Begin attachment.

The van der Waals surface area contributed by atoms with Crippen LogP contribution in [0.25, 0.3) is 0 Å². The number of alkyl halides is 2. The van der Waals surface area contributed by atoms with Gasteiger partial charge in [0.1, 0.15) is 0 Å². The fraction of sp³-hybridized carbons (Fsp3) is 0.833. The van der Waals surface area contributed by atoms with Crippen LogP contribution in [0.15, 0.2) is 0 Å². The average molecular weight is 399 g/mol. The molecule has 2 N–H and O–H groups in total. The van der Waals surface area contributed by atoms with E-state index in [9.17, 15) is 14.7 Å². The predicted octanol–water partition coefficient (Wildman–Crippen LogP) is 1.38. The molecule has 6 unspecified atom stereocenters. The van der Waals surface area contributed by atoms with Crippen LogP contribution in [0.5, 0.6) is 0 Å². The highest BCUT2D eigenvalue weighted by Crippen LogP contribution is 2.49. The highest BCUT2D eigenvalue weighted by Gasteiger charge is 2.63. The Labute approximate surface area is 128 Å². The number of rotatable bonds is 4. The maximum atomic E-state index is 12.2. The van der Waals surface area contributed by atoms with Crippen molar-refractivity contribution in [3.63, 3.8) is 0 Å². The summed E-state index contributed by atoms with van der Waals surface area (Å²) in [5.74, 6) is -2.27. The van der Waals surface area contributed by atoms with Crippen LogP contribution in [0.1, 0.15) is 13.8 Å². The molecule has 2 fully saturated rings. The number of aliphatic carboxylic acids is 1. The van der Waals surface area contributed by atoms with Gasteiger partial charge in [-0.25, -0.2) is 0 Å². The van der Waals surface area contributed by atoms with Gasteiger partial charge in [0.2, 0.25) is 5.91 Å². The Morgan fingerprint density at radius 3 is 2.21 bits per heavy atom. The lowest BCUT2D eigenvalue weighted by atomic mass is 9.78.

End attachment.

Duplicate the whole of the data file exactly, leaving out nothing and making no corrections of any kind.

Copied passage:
The van der Waals surface area contributed by atoms with Crippen LogP contribution in [0.25, 0.3) is 0 Å². The number of alkyl halides is 2. The van der Waals surface area contributed by atoms with Gasteiger partial charge in [0.1, 0.15) is 0 Å². The fraction of sp³-hybridized carbons (Fsp3) is 0.833. The van der Waals surface area contributed by atoms with Crippen LogP contribution in [0.15, 0.2) is 0 Å². The average molecular weight is 399 g/mol. The molecule has 2 N–H and O–H groups in total. The van der Waals surface area contributed by atoms with E-state index in [9.17, 15) is 14.7 Å². The predicted octanol–water partition coefficient (Wildman–Crippen LogP) is 1.38. The molecule has 6 unspecified atom stereocenters. The van der Waals surface area contributed by atoms with Crippen LogP contribution in [0.5, 0.6) is 0 Å². The highest BCUT2D eigenvalue weighted by Crippen LogP contribution is 2.49. The highest BCUT2D eigenvalue weighted by Gasteiger charge is 2.63. The Labute approximate surface area is 128 Å². The number of rotatable bonds is 4. The maximum atomic E-state index is 12.2. The van der Waals surface area contributed by atoms with Crippen molar-refractivity contribution in [3.63, 3.8) is 0 Å². The summed E-state index contributed by atoms with van der Waals surface area (Å²) in [5.74, 6) is -2.27. The van der Waals surface area contributed by atoms with Crippen LogP contribution in [0.1, 0.15) is 13.8 Å². The molecule has 2 fully saturated rings. The number of aliphatic carboxylic acids is 1. The van der Waals surface area contributed by atoms with Gasteiger partial charge in [-0.25, -0.2) is 0 Å². The van der Waals surface area contributed by atoms with Gasteiger partial charge in [0.2, 0.25) is 5.91 Å². The Morgan fingerprint density at radius 3 is 2.21 bits per heavy atom. The lowest BCUT2D eigenvalue weighted by atomic mass is 9.78.